Two researchers in Israel, Yair Amit and Adi Sharabani, recently disclosed that LinkedIn’s mobile application for iOS was transmitting calendar information back to the business social network, without the user being aware in most cases.
The feature is opt-in, and it allows LinkedIn subscribers to view their iOS calendar information via the site’s mobile app. Once users agree, the mobile app will transmit calendar information, including meeting locations, participant information, dial-in details (numbers and passcodes), and meeting notes back to LinkedIn’s servers. Both personal and corporate calendars are included in the data collection.
According to their research, each time a user launches LinkedIn’s app on a connected iOS device, it automatically sends out all of your calendar entries for a five-days time frame. "This applies to all calendars configured in the iOS machine, whether they are associated with your private email account or the corporate Exchange account," Sharabani, who serves as CEO of Skycure Security explained.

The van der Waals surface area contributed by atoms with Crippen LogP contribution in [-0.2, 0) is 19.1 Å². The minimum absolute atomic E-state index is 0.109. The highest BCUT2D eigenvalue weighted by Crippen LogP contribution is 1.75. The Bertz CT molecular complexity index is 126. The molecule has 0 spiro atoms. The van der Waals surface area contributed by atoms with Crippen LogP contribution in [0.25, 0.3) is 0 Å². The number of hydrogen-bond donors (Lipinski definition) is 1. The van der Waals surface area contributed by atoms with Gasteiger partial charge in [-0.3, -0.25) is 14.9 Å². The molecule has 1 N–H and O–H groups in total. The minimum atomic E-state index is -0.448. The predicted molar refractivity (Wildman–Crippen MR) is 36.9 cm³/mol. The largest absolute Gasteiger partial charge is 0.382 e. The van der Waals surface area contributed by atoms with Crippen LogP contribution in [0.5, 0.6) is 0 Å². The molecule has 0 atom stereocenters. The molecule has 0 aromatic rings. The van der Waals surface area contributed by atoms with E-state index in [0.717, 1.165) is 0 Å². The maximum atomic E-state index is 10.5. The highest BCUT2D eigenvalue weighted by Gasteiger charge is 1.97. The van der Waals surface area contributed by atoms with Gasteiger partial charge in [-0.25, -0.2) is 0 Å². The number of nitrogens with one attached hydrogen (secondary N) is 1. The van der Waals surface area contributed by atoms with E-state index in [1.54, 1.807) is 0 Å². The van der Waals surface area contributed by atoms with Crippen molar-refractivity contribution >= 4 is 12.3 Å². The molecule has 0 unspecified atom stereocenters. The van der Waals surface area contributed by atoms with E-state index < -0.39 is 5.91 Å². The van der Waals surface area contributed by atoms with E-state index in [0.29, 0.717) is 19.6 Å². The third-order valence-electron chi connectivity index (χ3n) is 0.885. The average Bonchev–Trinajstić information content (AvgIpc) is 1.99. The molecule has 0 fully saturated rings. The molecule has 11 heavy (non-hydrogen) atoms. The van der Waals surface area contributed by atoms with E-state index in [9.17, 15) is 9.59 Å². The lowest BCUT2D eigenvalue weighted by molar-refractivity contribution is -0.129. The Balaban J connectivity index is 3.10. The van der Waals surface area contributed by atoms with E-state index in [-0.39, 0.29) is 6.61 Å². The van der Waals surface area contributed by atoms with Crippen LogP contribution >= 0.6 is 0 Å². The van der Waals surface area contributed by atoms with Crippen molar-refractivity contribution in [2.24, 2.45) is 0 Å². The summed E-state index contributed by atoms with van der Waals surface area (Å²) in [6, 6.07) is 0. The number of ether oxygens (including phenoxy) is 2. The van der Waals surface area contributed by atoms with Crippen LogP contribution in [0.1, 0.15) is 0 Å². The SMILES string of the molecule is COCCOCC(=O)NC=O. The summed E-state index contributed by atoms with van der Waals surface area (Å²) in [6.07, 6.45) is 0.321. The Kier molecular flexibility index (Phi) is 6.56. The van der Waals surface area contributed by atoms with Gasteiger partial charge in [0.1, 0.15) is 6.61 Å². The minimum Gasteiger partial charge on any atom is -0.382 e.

“As I said before, in some cases, grabbing users’ sensitive data might be okay. It is never right to do so without a clear indication," Adi said. "It is far worse when the sensitive information is not really needed in the first place.”
When confronted with the research, LinkedIn told The New York Times that they use the collected information “to match LinkedIn profile information about who you’re meeting with so you have more information about that person.”
However, is there is a way to opt-out of the data collection. The steps below will work for the iPhone version of the app, as well as the iPad version.
1. Click on the LinkedIn icon in the upper left part of the screen
2. Click on the “You” view
3. Click on the settings icon in the upper right part of the screen
4. Click on the “Add Calendar” option in the Settings page
5. Toggle off the “Add Your Calendar” option.
LinkedIn has not yet commented on what happens to the information once it is collected and determined that it isn’t relevant, such as storage and removal policies. The researchers reported the problems to LinkedIn’s risk and privacy team, but as of Tuesday evening, they remained unchanged, likely do to the fact that the social portal for the corporate world sees the data collection as a feature, and not a true concern.
Sharabani will be presenting his findings at a Cyber Security conference in taking place at Tel Aviv University later today.